What Does It Mean to Achieve The Skin Cancer Foundation Daily Use Seal of Recommendation?
Per The Skin Cancer Foundation’s website: “To earn the Seal of Recommendation, a manufacturer must provide scientific data showing that its product sufficiently and safely ‘aids in the prevention of sun-induced damage to the skin.’ The data are reviewed by a volunteer committee of photo biologists – experts in the study of the interaction between ultraviolet radiation and the skin.”
The Skin Cancer Foundation’s Daily Use Seal of Recommendation is difficult to attain. They have stringent requirements including clinical testing. They also have a panel of photobiologists that place the product under additional scrutiny to ensure it protects against exposure to the sun as it claims.
The Skin Cancer Foundation’s requirements for sunscreens to achieve their recommendation include:
- UVB protection: A sun protection factor (SPF) of 15 or higher. Validation of the SPF number by testing on 10 human subjects.
- UVA Protection: A critical wavelength of 370.
- Acceptable results for phototoxic reactions and contact irritancy testing on 20 human subjects.
- Testing data for any claims that a sunscreen is water- or sweat-resistant.
You can learn more about The Skin Cancer Foundation’s testing criteria on their website, www.skincancer.org.
At Baby Pibu™ we test and select only the safest ingredients for our products. Though not required by the FDA for personal care products, each and every Baby Pibu™ product has been through extensive examination by panels of board-certified dermatologists. We are proud that The Skin Cancer Foundation has found Baby Pibu’s™ Baby Sunscreen SPF 30+ worthy of their seal of recommendation.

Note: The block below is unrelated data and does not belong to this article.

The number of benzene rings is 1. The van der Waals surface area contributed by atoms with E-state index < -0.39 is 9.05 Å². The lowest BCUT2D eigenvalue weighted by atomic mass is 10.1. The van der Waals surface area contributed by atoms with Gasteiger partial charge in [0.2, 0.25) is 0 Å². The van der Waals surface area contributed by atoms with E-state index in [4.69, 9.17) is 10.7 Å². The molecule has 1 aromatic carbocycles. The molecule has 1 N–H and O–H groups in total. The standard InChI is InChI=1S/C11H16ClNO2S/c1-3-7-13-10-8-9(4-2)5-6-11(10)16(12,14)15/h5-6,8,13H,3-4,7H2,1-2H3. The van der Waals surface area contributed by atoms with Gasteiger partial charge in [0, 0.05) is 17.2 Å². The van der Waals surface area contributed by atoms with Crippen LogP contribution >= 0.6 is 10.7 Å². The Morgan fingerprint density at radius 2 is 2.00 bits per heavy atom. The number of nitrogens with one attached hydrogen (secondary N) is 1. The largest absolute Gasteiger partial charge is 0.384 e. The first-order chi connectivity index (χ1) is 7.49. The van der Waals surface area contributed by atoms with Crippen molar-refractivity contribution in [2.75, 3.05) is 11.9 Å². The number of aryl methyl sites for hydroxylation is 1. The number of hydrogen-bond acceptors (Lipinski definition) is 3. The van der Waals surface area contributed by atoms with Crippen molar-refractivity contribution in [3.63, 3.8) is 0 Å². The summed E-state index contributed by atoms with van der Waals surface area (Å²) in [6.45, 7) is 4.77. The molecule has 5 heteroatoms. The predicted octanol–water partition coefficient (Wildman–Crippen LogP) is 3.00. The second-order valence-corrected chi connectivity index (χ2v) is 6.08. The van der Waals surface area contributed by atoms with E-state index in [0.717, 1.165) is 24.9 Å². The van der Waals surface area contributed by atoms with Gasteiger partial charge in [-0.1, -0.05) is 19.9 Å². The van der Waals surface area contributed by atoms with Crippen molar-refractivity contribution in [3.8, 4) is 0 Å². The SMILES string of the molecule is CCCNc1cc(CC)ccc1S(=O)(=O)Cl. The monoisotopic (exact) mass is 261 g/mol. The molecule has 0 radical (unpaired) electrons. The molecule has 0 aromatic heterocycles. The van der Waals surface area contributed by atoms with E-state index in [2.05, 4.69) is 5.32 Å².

Here are some important notes for consideration when choosing products:
What does it mean to be clinically tested?
Personal care or cosmetic products that claim to be clinically tested have gone through the rigor of additional examination through clinical testing at regulated research laboratories in the USA. These laboratories have a panel of investigators including board-certified dermatologists. Tests that are performed include patch testing, cumulative irritation testing, and phototoxicity testing. All of these tests follow a standard protocol approved by the Institutional Review Board (IRB).
Patch testing is a test that follows a product over six weeks to determine whether or not it is causing any allergic reactions. Baby Pibu™ products were put through this testing and were found to be non-sensitizing (non-allergic) and non-irritating.
Cumulative irritation testing is a test that runs for a two-week time period. In this test, products are examined to see if they cause cumulative dermal (skin) irritation or not. Baby Pibu™ products were found to cause no significant cumulative dermal irritation.
Phototoxicity testing is a test that determines whether or not a product causes a phototoxic response, meaning the product could facilitate sunburn when someone spends time in the sun. Baby Pibu™ products were not found to cause a dermal phototoxic response.
Baby Pibu™ products underwent patch, cumulative irritation and photoxicity testing and were found non-irritating, non-sensitizing and had no phototoxic response.
For more information on The Skin Cancer Foundation and its Seal of Recommendation, visit The Skin Cancer Foundation website at www.skincancer.org.
— The Baby Pibu™ Team